NASA is launching a mission to Silverton this winter, but agency officials say it has nothing to do with the search for intelligent life in the universe.
It’s actually a research project to determine how to accurately measure water content of snow — from outer space.
They’ll be flying over the Silverton-based Center for Snow and Avalanche Studies’ Senator Peck Basin study area at Red Mountain Pass in February 2017 as part of a 3-year mission to boldly go where no snow researchers have gone before, according to Jeff Derry, director of the CSAS.
The project, called SnowEx, is descrribed as a multi-year airborne snow campaign. Its goal is to collect multi-sensor observations to determine which techniques work best for measuring snow, and to combine these in a design for the development of a snow-sensing satellite.
The team began with “snow-off” fly-overs of bare ground from Sept. 28-Oct. 4. “Snow-on” fly-overs will take place this February.
“Since the SnowEx project wants to push current techniques until they break, focusing on challenges presented by forests and extreme topographical relief like the Senator Peck Basin site is the perfect venue to collect a unique dataset that will enable snow mission trade studies while also enabling scientific inquiry,” Derry said.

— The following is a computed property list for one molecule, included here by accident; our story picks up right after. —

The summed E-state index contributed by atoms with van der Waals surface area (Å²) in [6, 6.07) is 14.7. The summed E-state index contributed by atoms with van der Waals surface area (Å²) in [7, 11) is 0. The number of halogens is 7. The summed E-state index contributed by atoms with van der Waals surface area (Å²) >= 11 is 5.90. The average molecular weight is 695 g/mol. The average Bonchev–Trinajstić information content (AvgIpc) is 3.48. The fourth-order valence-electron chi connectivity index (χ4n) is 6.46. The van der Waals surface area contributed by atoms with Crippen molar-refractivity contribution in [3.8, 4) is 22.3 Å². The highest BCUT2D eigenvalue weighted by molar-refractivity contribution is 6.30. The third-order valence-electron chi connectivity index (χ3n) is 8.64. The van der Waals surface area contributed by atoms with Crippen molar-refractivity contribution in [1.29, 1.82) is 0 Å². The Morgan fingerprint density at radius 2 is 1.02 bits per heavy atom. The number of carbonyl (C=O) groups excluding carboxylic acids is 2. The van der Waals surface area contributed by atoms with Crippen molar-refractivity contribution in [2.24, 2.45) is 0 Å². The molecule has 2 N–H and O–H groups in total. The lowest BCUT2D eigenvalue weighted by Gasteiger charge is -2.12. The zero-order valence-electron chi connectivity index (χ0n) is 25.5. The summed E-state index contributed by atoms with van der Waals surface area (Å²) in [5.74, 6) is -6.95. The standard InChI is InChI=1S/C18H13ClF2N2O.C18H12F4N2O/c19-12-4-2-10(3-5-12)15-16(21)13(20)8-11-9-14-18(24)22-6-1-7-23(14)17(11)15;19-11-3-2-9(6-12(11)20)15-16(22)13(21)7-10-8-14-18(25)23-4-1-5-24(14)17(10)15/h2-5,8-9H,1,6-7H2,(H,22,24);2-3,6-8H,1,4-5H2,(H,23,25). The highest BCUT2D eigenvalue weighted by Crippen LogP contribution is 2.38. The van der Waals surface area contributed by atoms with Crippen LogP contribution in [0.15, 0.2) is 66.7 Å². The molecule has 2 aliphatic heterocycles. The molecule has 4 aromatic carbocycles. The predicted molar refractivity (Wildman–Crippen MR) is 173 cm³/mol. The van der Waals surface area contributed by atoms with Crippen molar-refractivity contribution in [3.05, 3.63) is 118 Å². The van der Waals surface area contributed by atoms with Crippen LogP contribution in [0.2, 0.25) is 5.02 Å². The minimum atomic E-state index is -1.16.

He pointed out the site has lots of data on the site, and has a “long history of Lidar airborne campaigns,” referring to lasers used to gauge surface features.
Senator Peck Basin is actually a secondary site for the project. Snow measurements will occur in February on Grand Mesa, along with Red Mountain Pass.
“They’re doing the Grand Mesa because it’s easy,” Derry said. “The landscape is flat and pretty evenly treed.”
But Derry said NASA also wants to fly over the Senator Peck Basin on Red Mountain Pass “because the landscape is so rugged. They want to get a mix of both easy terrain and difficult terrain.”
The Center for Snow and Avalanche Studies can then provide real data from the ground.
“When they fly over we have teams go out and do the ground proofing to see what’s actually there.”
Derry said NASA is “trying to develop the technology to put in a satellite.”
Such a satellite may be a giant leap for snow studies, but Derry’s not worried that it will put CSAS out of business.
“It will have its limitations, I’m sure,” Derry said.